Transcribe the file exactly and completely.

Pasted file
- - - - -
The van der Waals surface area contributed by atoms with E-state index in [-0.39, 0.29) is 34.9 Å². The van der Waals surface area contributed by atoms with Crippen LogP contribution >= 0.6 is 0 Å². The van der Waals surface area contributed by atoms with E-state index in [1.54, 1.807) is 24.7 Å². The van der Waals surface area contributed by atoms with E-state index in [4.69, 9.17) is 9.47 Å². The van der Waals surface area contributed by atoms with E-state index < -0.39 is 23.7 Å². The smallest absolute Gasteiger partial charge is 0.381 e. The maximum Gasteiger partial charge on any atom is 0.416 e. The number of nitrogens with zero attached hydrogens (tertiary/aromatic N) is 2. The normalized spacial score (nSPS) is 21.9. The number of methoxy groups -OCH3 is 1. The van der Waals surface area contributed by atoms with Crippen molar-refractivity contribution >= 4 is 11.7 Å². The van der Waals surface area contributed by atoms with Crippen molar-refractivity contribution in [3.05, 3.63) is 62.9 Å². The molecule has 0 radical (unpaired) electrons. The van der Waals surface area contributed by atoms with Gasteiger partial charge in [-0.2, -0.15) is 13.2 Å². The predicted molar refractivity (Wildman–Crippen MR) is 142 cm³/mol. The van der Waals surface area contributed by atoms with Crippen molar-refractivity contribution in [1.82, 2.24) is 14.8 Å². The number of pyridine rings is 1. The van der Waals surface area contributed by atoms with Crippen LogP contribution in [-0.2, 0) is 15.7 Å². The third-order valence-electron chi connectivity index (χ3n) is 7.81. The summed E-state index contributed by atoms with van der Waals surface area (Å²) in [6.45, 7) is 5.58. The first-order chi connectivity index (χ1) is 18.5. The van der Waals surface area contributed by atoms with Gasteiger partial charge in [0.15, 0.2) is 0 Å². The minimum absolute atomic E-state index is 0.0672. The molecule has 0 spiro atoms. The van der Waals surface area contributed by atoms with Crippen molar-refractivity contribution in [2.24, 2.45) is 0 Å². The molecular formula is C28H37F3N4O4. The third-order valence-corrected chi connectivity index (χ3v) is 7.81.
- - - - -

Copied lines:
The van der Waals surface area contributed by atoms with E-state index in [-0.39, 0.29) is 34.9 Å². The van der Waals surface area contributed by atoms with Crippen LogP contribution >= 0.6 is 0 Å². The van der Waals surface area contributed by atoms with E-state index in [1.54, 1.807) is 24.7 Å². The van der Waals surface area contributed by atoms with E-state index in [4.69, 9.17) is 9.47 Å². The van der Waals surface area contributed by atoms with E-state index < -0.39 is 23.7 Å². The smallest absolute Gasteiger partial charge is 0.381 e. The maximum Gasteiger partial charge on any atom is 0.416 e. The number of nitrogens with zero attached hydrogens (tertiary/aromatic N) is 2. The normalized spacial score (nSPS) is 21.9. The number of methoxy groups -OCH3 is 1. The van der Waals surface area contributed by atoms with Crippen molar-refractivity contribution >= 4 is 11.7 Å². The van der Waals surface area contributed by atoms with Crippen molar-refractivity contribution in [3.05, 3.63) is 62.9 Å². The molecule has 0 radical (unpaired) electrons. The van der Waals surface area contributed by atoms with Gasteiger partial charge in [-0.2, -0.15) is 13.2 Å². The predicted molar refractivity (Wildman–Crippen MR) is 142 cm³/mol. The van der Waals surface area contributed by atoms with Crippen molar-refractivity contribution in [1.82, 2.24) is 14.8 Å². The number of pyridine rings is 1. The van der Waals surface area contributed by atoms with Crippen LogP contribution in [-0.2, 0) is 15.7 Å². The third-order valence-electron chi connectivity index (χ3n) is 7.81. The summed E-state index contributed by atoms with van der Waals surface area (Å²) in [6.45, 7) is 5.58. The first-order chi connectivity index (χ1) is 18.5. The van der Waals surface area contributed by atoms with Gasteiger partial charge in [0.15, 0.2) is 0 Å². The minimum absolute atomic E-state index is 0.0672. The molecule has 0 spiro atoms. The van der Waals surface area contributed by atoms with Crippen molar-refractivity contribution in [2.24, 2.45) is 0 Å². The molecular formula is C28H37F3N4O4. The third-order valence-corrected chi connectivity index (χ3v) is 7.81.